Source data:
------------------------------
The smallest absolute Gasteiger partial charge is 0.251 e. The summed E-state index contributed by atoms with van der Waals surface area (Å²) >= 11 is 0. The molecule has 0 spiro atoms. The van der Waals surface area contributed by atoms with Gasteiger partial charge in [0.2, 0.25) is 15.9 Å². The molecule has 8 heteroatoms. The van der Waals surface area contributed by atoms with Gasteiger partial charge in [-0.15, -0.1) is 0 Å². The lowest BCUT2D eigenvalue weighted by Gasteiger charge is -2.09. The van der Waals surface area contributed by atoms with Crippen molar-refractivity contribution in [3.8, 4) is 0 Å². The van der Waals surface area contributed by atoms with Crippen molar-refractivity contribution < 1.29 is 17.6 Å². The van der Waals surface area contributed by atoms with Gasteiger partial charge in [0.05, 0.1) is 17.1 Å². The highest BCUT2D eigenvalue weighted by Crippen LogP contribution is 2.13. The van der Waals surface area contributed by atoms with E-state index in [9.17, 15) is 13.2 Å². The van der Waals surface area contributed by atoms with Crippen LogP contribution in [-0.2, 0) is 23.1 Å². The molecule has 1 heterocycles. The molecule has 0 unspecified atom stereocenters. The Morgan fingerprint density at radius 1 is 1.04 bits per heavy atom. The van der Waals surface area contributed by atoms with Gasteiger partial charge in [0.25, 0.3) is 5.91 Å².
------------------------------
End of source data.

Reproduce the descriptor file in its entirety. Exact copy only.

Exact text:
The smallest absolute Gasteiger partial charge is 0.251 e. The summed E-state index contributed by atoms with van der Waals surface area (Å²) >= 11 is 0. The molecule has 0 spiro atoms. The van der Waals surface area contributed by atoms with Gasteiger partial charge in [0.2, 0.25) is 15.9 Å². The molecule has 8 heteroatoms. The van der Waals surface area contributed by atoms with Gasteiger partial charge in [-0.15, -0.1) is 0 Å². The lowest BCUT2D eigenvalue weighted by Gasteiger charge is -2.09. The van der Waals surface area contributed by atoms with Crippen molar-refractivity contribution in [3.8, 4) is 0 Å². The van der Waals surface area contributed by atoms with Crippen molar-refractivity contribution < 1.29 is 17.6 Å². The van der Waals surface area contributed by atoms with Gasteiger partial charge in [0.05, 0.1) is 17.1 Å². The highest BCUT2D eigenvalue weighted by Crippen LogP contribution is 2.13. The van der Waals surface area contributed by atoms with E-state index in [9.17, 15) is 13.2 Å². The van der Waals surface area contributed by atoms with Crippen LogP contribution in [-0.2, 0) is 23.1 Å². The molecule has 1 heterocycles. The molecule has 0 unspecified atom stereocenters. The Morgan fingerprint density at radius 1 is 1.04 bits per heavy atom. The van der Waals surface area contributed by atoms with Gasteiger partial charge in [0.25, 0.3) is 5.91 Å².